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The story of the retail battle over the past few decades has cited one of two wars: Amazon and e-commerce against big retailers, and every big person against small high street entrepreneurs. But in the current confusing economic environment — marked by inflation, supply chain bottlenecks and volatile consumer spending patterns due to post-Covid high prices — small business experts say Main Street should be more optimistic about the merits of being small.

Inventory builds and subsequent write-offs from the biggest retailers, including Walmart and Target, show that even the best can go wrong with the consumer economy. In fact, small business owners, being closer to relationships at both the supply and customer ends, may be able to manage a rapidly changing environment more nimbly.

That’s the advice of Nada Sanders, Distinguished Professor of Supply Chain Management at Northeastern University. She told CNBC’s Small Business Playbook virtual summit on Wednesday that she had been “dreary and tormented” in the past, but now she is optimistic about Main Street’s chances in the current economy.

“I actually see this as a huge opportunity,” Sanders said. “I’m really doing it. Especially for small businesses.”

She cites three areas that entrepreneurs should focus on, the first of which is directly related to the problems of large retailers: forecasting.

“Big companies are really struggling with that,” said Sanders, an academic expert in forecasting. “We see it, of course, with retailers. Walmart, Target.”

Talk directly to customers to understand the transformation of consumer demand

Her view is that the largest companies have become too reliant on inventory algorithms to predict data, but in the current economy, which challenges many historical patterns, “Historical data in this space right now isn’t really good data. It’s not clean data,” she said. into a volatile future.

This gives small business owners who can communicate directly with customers, to understand their needs, a potential advantage that cannot be calculated by an algorithm.

Whether it’s a B2B or B2C small business, Sanders said direct contact is a “real answer” for them now in dealing with changing consumer behavior.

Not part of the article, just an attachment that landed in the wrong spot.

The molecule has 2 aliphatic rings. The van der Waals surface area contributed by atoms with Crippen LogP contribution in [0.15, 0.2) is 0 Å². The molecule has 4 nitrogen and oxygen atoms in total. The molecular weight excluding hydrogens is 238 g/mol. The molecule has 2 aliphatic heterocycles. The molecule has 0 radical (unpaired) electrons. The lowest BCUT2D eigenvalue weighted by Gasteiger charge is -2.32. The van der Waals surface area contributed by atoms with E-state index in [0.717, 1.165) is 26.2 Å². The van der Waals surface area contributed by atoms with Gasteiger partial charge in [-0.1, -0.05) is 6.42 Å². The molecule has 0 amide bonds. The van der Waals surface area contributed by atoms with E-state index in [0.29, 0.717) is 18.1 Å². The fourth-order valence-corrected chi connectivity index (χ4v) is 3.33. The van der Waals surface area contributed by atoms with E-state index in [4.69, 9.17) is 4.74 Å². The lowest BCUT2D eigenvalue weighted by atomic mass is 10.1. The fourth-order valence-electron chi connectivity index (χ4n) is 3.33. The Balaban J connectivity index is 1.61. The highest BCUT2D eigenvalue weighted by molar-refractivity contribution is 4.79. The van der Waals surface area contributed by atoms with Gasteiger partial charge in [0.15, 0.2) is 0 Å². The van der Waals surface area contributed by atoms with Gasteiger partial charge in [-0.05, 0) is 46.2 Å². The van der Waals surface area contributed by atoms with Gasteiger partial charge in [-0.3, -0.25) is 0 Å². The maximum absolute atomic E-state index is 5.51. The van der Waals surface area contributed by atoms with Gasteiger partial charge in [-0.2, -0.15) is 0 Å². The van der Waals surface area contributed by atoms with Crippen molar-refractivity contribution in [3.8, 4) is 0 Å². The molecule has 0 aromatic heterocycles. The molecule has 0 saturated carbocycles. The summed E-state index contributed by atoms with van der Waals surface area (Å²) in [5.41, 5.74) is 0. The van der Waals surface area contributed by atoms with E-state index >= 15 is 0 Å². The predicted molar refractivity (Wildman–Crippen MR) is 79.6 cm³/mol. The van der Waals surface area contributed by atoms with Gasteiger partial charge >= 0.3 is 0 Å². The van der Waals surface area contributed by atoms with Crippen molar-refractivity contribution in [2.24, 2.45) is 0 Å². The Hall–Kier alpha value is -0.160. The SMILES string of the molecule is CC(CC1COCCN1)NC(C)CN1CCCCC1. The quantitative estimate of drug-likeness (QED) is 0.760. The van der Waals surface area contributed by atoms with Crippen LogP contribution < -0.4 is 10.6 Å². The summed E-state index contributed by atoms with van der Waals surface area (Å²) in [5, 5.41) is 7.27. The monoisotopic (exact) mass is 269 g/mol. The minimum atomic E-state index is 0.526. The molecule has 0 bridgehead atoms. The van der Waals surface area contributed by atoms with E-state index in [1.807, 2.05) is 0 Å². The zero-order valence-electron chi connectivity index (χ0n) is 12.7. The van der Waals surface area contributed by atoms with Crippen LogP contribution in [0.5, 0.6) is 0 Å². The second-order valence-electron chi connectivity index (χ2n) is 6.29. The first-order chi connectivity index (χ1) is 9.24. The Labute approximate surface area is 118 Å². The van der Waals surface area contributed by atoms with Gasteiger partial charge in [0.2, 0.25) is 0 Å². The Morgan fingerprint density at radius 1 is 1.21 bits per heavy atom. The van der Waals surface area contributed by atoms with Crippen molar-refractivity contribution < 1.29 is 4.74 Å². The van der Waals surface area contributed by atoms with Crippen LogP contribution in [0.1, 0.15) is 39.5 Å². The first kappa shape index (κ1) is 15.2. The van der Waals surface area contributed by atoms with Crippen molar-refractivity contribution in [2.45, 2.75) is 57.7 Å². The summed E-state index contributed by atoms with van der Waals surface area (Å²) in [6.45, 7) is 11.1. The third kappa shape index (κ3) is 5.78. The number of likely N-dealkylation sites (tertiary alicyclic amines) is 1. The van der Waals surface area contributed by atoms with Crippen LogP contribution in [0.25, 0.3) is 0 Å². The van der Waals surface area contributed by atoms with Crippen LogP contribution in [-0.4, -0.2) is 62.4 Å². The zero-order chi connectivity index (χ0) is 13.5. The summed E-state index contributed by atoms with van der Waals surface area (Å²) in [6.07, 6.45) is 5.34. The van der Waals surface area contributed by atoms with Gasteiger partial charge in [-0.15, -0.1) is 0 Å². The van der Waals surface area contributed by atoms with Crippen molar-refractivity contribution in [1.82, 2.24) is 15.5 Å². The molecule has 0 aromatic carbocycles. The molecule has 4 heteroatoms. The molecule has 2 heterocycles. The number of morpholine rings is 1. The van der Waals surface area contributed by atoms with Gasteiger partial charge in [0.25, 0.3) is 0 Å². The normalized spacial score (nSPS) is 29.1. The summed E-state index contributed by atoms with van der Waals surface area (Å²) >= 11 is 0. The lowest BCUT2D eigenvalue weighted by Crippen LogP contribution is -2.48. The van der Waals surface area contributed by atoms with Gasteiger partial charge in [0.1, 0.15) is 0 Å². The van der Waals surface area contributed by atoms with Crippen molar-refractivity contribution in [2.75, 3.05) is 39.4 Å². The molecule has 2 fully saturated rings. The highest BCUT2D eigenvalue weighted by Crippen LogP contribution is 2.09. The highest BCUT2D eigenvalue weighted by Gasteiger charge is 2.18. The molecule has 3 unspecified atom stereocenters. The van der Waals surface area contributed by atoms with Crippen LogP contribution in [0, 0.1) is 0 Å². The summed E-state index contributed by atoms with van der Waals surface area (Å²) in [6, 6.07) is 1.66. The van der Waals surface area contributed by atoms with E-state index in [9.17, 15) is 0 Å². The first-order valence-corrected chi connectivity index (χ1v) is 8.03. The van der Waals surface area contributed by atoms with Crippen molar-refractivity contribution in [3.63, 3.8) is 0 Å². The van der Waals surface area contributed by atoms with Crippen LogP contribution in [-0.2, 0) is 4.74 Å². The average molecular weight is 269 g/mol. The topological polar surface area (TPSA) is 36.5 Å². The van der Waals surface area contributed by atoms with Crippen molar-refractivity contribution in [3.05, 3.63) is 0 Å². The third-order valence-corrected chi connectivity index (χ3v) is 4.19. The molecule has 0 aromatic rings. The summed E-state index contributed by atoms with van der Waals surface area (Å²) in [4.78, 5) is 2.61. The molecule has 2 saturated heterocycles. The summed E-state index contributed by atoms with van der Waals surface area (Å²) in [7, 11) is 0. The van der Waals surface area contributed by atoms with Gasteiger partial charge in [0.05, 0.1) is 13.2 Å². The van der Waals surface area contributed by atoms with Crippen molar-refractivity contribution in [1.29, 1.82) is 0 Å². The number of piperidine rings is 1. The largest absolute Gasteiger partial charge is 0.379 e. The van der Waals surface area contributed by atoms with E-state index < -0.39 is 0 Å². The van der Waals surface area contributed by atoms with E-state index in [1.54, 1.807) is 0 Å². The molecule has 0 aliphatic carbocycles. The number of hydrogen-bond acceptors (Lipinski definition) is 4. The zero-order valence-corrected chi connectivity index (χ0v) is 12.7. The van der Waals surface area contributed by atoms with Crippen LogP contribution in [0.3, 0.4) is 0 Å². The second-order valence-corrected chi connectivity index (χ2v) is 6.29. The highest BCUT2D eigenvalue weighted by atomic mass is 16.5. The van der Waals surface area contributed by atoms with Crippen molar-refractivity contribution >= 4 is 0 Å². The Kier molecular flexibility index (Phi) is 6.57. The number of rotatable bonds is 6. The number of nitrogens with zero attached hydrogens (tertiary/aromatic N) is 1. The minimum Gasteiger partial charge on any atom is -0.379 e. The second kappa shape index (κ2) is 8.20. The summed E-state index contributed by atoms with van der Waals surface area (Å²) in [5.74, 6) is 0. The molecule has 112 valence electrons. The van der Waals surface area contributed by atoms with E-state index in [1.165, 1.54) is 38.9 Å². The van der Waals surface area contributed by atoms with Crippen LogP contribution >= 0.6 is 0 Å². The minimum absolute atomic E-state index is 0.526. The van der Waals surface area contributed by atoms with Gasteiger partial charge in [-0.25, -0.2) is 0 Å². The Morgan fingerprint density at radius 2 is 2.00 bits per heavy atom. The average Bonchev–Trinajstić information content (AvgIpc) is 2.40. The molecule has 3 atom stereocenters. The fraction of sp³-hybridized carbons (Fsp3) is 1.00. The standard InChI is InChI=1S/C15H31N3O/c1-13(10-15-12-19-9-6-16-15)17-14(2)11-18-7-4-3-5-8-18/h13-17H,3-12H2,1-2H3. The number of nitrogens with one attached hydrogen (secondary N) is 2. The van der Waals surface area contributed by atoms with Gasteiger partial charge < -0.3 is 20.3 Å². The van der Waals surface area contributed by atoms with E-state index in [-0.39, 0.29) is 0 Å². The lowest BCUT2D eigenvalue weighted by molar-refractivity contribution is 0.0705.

“What I see with the big companies, they are trying to hire futurists and trying to figure out ways to actually forecast demand. But every time we look at the numbers, the CPI, it’s all looking back,” Sanders said. I think we have to look forward. Small business owners really need to communicate and use judgment to predict and understand what their customers need.”

“As a small business owner on a tight budget… you don’t even need really heavy-duty AI, which I think a lot of small business owners get a little nervous about. … you can actually create a lot of gains through,” Sanders said. Really simple solutions, “When you’re a small business, you have overall control that a large company doesn’t have. I see this as a really big opportunity,” he added.

Main Street already thinks it’s in the doldrums

It would be a leap for many entrepreneurs to come to this view. The data shows that current sentiment on Main Street is pessimistic. Show the latest CNBC poll | Small Business SurveyMonkey Q3 2022 Small business confidence is at an all-time low, with the largest percentage of small businesses citing inflation as their biggest risk.

In the third-quarter survey, a growing percentage of small businesses expected a decline in sales over the next 12 months because the economy, in their view, is already in a recession. Pessimistic sales forecasts were the biggest contributor to the drop in confidence ever. As small businesses face higher costs in input, labour, transportation and energy, few (only 13%) say now is the time to pass the price increases on to customers, according to the survey.

How to determine prices during inflation

But pricing is also an area in which small businesses can communicate effectively and directly with their customers and find solutions.

One of the big mistakes business owners make is not setting prices on new products, Jeffrey Robinson, dean of Rutgers School of Business and executive vice-chancellor, and co-founder of the Center for Urban Entrepreneurship and Economic Development, said at the virtual Small Business Playbook Summit. Products until it’s too late. In a time of high inflation, entrepreneurs need to base any pricing of new items on a detailed analysis of the costs that go into producing them. The traditional way companies set prices — deciding on a product and then once it’s available, look at what competitors are charging — is not the way to operate in this economy. Inflation requires small business owners to set prices and, first of all, understand their costs.